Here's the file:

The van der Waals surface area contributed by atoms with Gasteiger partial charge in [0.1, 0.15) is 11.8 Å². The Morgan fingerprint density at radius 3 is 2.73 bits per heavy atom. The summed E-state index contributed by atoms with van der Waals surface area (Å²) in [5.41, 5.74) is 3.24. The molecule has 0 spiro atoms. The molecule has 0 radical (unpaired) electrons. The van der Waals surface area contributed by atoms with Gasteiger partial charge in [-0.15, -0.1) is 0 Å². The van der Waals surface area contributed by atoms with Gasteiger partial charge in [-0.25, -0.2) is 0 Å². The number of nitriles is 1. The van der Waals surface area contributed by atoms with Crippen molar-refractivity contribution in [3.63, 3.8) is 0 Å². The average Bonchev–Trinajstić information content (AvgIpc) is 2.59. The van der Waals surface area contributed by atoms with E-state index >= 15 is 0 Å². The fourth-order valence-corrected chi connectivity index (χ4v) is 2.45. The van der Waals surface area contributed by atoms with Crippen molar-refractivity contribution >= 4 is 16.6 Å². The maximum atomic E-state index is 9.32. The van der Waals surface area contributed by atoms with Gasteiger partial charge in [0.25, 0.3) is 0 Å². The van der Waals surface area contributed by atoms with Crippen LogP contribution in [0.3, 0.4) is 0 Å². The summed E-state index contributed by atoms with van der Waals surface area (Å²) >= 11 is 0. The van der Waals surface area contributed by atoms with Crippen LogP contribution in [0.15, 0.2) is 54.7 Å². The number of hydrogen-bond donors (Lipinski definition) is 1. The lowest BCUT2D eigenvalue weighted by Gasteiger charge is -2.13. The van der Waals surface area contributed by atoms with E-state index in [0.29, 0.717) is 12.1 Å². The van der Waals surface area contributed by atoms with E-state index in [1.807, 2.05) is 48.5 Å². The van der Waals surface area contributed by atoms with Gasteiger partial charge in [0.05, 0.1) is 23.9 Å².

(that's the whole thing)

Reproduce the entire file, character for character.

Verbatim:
The van der Waals surface area contributed by atoms with Gasteiger partial charge in [0.1, 0.15) is 11.8 Å². The Morgan fingerprint density at radius 3 is 2.73 bits per heavy atom. The summed E-state index contributed by atoms with van der Waals surface area (Å²) in [5.41, 5.74) is 3.24. The molecule has 0 spiro atoms. The molecule has 0 radical (unpaired) electrons. The van der Waals surface area contributed by atoms with Gasteiger partial charge in [-0.15, -0.1) is 0 Å². The van der Waals surface area contributed by atoms with Gasteiger partial charge in [-0.25, -0.2) is 0 Å². The number of nitriles is 1. The van der Waals surface area contributed by atoms with Crippen molar-refractivity contribution in [3.63, 3.8) is 0 Å². The average Bonchev–Trinajstić information content (AvgIpc) is 2.59. The van der Waals surface area contributed by atoms with E-state index >= 15 is 0 Å². The fourth-order valence-corrected chi connectivity index (χ4v) is 2.45. The van der Waals surface area contributed by atoms with Crippen molar-refractivity contribution >= 4 is 16.6 Å². The maximum atomic E-state index is 9.32. The van der Waals surface area contributed by atoms with Gasteiger partial charge in [0.25, 0.3) is 0 Å². The van der Waals surface area contributed by atoms with Crippen LogP contribution in [0.3, 0.4) is 0 Å². The summed E-state index contributed by atoms with van der Waals surface area (Å²) >= 11 is 0. The van der Waals surface area contributed by atoms with Crippen LogP contribution in [0.15, 0.2) is 54.7 Å². The number of hydrogen-bond donors (Lipinski definition) is 1. The lowest BCUT2D eigenvalue weighted by Gasteiger charge is -2.13. The van der Waals surface area contributed by atoms with E-state index in [0.29, 0.717) is 12.1 Å². The van der Waals surface area contributed by atoms with E-state index in [1.807, 2.05) is 48.5 Å². The van der Waals surface area contributed by atoms with Gasteiger partial charge in [0.05, 0.1) is 23.9 Å².